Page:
Lost in transit – to track or not to track?

Richard Moffatt, of Poor Richard’s Books just ‘down the road’ from me at Felixstowe writes in this week’s Sheppard’s Confidential:

“I recently sent, by surface mail, two modern first editions, signed, and collectable, to a buyer in China. They never reached the customer. It is so easy, unless one pays the extra for tracking, for any customer to say, sorry, the book never arrived, and to get their money back.”

During the last year the same has twice happened to me. It would be a great pity to have to blacklist such emerging markets but after my second experience I contacted the specialist book trade insurers, T. L. Dallas, to ask their advice. I had not made a claim for either of my losses but it seemed sensible to ask for their experience of claims for books sent to that region and they admitted that a high proportion of claims received had been for books sent to that part of the world.

I have since reluctantly amended my shipping rates to China to include the cost of using a tracked (and insured) service. I have not had an order since but at least I haven’t lost any more books.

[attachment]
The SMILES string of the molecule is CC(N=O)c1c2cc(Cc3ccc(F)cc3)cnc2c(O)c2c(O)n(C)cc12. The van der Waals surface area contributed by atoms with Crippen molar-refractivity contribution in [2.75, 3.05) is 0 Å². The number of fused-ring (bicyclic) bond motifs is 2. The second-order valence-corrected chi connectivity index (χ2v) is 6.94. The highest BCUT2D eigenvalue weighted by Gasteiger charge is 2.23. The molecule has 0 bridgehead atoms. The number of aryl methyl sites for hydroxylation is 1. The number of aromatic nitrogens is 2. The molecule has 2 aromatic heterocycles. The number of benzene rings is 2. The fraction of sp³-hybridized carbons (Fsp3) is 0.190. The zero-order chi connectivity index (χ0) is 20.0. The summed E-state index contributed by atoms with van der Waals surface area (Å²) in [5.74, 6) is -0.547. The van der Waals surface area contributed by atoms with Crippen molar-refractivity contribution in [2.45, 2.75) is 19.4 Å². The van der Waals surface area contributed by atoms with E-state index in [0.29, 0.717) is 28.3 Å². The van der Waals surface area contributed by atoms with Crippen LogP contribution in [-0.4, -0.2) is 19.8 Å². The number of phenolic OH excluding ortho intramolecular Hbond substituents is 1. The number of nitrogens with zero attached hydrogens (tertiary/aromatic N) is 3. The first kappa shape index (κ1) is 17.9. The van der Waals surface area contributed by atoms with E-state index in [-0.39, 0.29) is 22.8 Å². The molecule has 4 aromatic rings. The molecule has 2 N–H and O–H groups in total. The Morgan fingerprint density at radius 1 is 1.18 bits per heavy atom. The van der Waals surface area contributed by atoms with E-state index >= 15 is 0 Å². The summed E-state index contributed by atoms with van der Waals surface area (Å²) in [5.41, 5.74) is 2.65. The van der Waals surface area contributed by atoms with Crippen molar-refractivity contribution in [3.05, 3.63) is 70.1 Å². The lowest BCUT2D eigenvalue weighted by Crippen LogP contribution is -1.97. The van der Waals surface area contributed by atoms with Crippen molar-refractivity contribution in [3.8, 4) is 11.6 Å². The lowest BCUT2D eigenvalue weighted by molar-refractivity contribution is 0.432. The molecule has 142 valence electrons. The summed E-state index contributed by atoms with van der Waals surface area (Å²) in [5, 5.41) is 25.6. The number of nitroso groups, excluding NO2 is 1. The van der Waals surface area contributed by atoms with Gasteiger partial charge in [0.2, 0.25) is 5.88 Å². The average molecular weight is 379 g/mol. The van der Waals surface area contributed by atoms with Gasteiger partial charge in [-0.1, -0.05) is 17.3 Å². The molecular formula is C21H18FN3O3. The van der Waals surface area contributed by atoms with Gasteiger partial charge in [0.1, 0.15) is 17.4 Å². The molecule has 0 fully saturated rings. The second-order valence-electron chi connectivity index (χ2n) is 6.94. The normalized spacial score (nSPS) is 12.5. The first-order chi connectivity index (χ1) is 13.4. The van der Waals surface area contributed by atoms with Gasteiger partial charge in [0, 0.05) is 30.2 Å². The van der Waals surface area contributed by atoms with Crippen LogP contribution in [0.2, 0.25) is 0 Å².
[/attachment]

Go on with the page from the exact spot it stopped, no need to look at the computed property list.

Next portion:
Lost mail is not exclusive to China though and as a general rule I don’t send untracked mail to Eastern Europe, Italy, Spain or France any more. I’m not sure if it is the actual tracking or the label on the parcel saying so which seems adds a certain level of protection in transit.

Tracking labels help prevent lost mail

British tracking labels

I tend to use Royal Mail’s ‘Signed-for’ service for most shipments within UK but even that has its problems. I don’t often have to check whether or not a specific parcel has arrived but it is always useful to know that I can if I want to. It generally seems to work very well but a little while ago I went to check a tracking number of a particular parcel and found that, although I knew it had been delivered and not lost, Royal Mail said that the parcel had been received by them and was ‘being progressed through our network’, some five weeks after delivery.

And that was before their extra workload of Christmas. Ho hum.

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